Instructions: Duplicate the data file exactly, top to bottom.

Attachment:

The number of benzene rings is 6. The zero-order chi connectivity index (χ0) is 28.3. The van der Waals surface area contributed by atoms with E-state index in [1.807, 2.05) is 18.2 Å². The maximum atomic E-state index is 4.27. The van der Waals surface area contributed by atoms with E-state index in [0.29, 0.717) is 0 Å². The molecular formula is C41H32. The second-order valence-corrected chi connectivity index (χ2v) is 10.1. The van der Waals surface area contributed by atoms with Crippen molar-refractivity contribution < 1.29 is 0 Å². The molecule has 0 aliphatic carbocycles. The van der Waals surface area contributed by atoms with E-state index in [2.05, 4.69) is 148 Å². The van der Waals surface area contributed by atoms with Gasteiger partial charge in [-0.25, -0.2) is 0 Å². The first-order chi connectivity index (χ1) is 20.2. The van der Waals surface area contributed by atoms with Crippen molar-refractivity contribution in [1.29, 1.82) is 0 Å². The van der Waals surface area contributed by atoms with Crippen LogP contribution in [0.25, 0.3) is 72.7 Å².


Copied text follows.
The number of benzene rings is 6. The zero-order chi connectivity index (χ0) is 28.3. The van der Waals surface area contributed by atoms with E-state index in [1.807, 2.05) is 18.2 Å². The maximum atomic E-state index is 4.27. The van der Waals surface area contributed by atoms with E-state index in [0.29, 0.717) is 0 Å². The molecular formula is C41H32. The second-order valence-corrected chi connectivity index (χ2v) is 10.1. The van der Waals surface area contributed by atoms with Crippen molar-refractivity contribution < 1.29 is 0 Å². The molecule has 0 aliphatic carbocycles. The van der Waals surface area contributed by atoms with E-state index in [2.05, 4.69) is 148 Å². The van der Waals surface area contributed by atoms with Gasteiger partial charge in [-0.25, -0.2) is 0 Å². The first-order chi connectivity index (χ1) is 20.2. The van der Waals surface area contributed by atoms with Crippen molar-refractivity contribution in [1.29, 1.82) is 0 Å². The van der Waals surface area contributed by atoms with Crippen LogP contribution in [0.25, 0.3) is 72.7 Å².